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What Are Nightshade Vegetables?

Tomatoes, peppers, potatoes, and eggplant (as well as tobacco) all belong to the same botanical family, commonly known as the nightshades. The Latin name for this family of plants is Solanaceae, because all of them produce an alkaloid compound called solanine. Solanine is part of these plants’ natural defense system, acting as a nerve poison on insects that try to eat the plants.

Sweet potatoes are not in the nightshade family.

Is Solanine Toxic to Humans?

It is going to take a lot more solanine to cause problems for a human being than for a bug. And for most people, the amount of solanine you’d ingest by eating even large quantities of tomatoes and peppers isn’t enough to cause any problems.

Solanine is concentrated in the leaves and stems, and that’s one of the reasons we don’t eat those parts of the plants.

You may have heard that potatoes with sprouting eyes are poisonous. That’s because potatoes that have started to sprout or have developed a greenish tint to their skins are often higher in solanine.  It’s best not to eat them.

Do Nightshades Cause Joint Pain or Inflammation?

Because nightshades are only a problem for some people, it’s overkill to suggest that everyone should avoid them.

People with arthritis and other inflammatory conditions are advised to avoid all nightshade plants because they can cause inflammation.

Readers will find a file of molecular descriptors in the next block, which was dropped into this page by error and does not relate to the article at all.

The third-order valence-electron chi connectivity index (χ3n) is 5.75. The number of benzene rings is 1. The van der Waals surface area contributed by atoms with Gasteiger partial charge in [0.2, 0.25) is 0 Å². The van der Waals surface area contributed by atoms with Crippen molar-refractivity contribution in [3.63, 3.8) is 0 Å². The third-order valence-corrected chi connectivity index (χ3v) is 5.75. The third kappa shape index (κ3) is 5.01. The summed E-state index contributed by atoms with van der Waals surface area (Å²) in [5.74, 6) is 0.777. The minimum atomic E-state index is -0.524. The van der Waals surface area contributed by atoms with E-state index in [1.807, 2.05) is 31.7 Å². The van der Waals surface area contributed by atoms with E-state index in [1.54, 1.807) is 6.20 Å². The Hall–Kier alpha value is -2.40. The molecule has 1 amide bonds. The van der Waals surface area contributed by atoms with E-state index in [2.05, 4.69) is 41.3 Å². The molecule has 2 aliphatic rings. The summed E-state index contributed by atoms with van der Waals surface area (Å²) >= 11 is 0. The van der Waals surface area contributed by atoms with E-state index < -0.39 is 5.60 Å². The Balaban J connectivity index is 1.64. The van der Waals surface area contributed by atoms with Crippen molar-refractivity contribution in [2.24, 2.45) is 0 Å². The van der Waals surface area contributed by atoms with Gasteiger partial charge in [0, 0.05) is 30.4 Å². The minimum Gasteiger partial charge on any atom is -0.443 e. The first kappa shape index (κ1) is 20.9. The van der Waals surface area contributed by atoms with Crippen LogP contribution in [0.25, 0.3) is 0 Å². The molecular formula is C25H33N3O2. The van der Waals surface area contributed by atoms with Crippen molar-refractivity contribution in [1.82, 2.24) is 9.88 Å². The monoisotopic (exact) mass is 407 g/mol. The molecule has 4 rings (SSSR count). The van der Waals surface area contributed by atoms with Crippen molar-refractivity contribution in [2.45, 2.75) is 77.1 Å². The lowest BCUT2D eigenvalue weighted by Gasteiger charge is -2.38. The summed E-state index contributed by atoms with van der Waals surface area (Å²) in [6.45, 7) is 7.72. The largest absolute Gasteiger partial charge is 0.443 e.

This applies to people who have a sensitivity to solanine.  For these individuals, eating nightshade plants causes an inflammatory reaction—including joint pain.

If a person reacts to nightshade plants with an “inflammatory” response, they should be avoided.

Nightshade plants are high in antioxidants, which actually help reduce inflammation.  And chili peppers also contain capsaicin, a strongly anti-inflammatory compound.

How to Tell if You’re Sensitive to Nightshades

If you have joint pain or other inflammatory symptoms, and tomatoes, peppers, potatoes, and/or eggplant are a regular part of your diet—try eliminating all nightshades from your diet for at least two to four weeks and see if you notice any difference in your symptoms.

If you are doing a food challenge test by eliminating these foods, be sure to eliminate the bi-products of the foods, as well.    For example, Ketchup is a tomato product and should be avoided during the food removal period of time.

If you see an improvement, you might be among those who are sensitive to solanine. For you, avoiding nightshades might help reduce joint pain or other symptoms of inflammation.

If you don’t notice a difference, chances are that nightshades are not a problem for you and you can feel free to enjoy these otherwise nutritious foods.

Please pass this information on to friends and family.

We want everyone to Take Back Their Health into their own hands.

To Your Health,

Leora